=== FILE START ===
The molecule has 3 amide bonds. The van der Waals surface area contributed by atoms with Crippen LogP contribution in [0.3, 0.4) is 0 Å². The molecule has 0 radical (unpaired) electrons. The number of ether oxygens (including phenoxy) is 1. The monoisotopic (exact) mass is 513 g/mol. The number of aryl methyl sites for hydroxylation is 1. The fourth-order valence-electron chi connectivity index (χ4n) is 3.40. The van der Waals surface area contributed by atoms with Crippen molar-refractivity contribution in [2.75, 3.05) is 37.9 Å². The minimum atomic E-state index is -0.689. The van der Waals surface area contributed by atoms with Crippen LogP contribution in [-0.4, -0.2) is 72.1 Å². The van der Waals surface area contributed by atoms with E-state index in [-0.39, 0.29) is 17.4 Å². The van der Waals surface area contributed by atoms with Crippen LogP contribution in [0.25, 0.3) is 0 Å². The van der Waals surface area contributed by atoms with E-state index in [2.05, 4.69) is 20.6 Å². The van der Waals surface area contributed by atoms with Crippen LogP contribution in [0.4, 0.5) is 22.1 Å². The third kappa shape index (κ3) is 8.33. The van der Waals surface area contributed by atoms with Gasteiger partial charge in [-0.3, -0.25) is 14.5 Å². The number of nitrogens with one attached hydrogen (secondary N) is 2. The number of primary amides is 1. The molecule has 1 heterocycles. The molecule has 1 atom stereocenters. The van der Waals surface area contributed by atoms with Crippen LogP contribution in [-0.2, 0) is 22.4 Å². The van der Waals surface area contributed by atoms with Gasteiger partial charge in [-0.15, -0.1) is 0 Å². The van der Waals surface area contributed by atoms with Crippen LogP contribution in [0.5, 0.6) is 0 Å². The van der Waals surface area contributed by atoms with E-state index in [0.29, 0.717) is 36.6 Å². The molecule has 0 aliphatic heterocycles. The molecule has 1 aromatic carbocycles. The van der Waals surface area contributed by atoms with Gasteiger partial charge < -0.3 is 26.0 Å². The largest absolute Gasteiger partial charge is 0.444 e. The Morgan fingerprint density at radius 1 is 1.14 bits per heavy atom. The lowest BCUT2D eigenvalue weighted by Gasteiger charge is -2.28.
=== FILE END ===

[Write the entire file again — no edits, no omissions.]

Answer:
The molecule has 3 amide bonds. The van der Waals surface area contributed by atoms with Crippen LogP contribution in [0.3, 0.4) is 0 Å². The molecule has 0 radical (unpaired) electrons. The number of ether oxygens (including phenoxy) is 1. The monoisotopic (exact) mass is 513 g/mol. The number of aryl methyl sites for hydroxylation is 1. The fourth-order valence-electron chi connectivity index (χ4n) is 3.40. The van der Waals surface area contributed by atoms with Crippen molar-refractivity contribution in [2.75, 3.05) is 37.9 Å². The minimum atomic E-state index is -0.689. The van der Waals surface area contributed by atoms with Crippen LogP contribution in [-0.4, -0.2) is 72.1 Å². The van der Waals surface area contributed by atoms with E-state index in [-0.39, 0.29) is 17.4 Å². The van der Waals surface area contributed by atoms with Crippen LogP contribution in [0.25, 0.3) is 0 Å². The van der Waals surface area contributed by atoms with E-state index in [2.05, 4.69) is 20.6 Å². The van der Waals surface area contributed by atoms with Crippen LogP contribution in [0.4, 0.5) is 22.1 Å². The third kappa shape index (κ3) is 8.33. The van der Waals surface area contributed by atoms with Gasteiger partial charge in [-0.3, -0.25) is 14.5 Å². The number of nitrogens with one attached hydrogen (secondary N) is 2. The number of primary amides is 1. The molecule has 1 heterocycles. The molecule has 1 atom stereocenters. The van der Waals surface area contributed by atoms with Crippen LogP contribution in [-0.2, 0) is 22.4 Å². The van der Waals surface area contributed by atoms with Gasteiger partial charge in [-0.15, -0.1) is 0 Å². The van der Waals surface area contributed by atoms with Crippen LogP contribution in [0.5, 0.6) is 0 Å². The van der Waals surface area contributed by atoms with E-state index in [0.29, 0.717) is 36.6 Å². The molecule has 0 aliphatic heterocycles. The molecule has 1 aromatic carbocycles. The van der Waals surface area contributed by atoms with Gasteiger partial charge < -0.3 is 26.0 Å². The largest absolute Gasteiger partial charge is 0.444 e. The Morgan fingerprint density at radius 1 is 1.14 bits per heavy atom. The lowest BCUT2D eigenvalue weighted by Gasteiger charge is -2.28.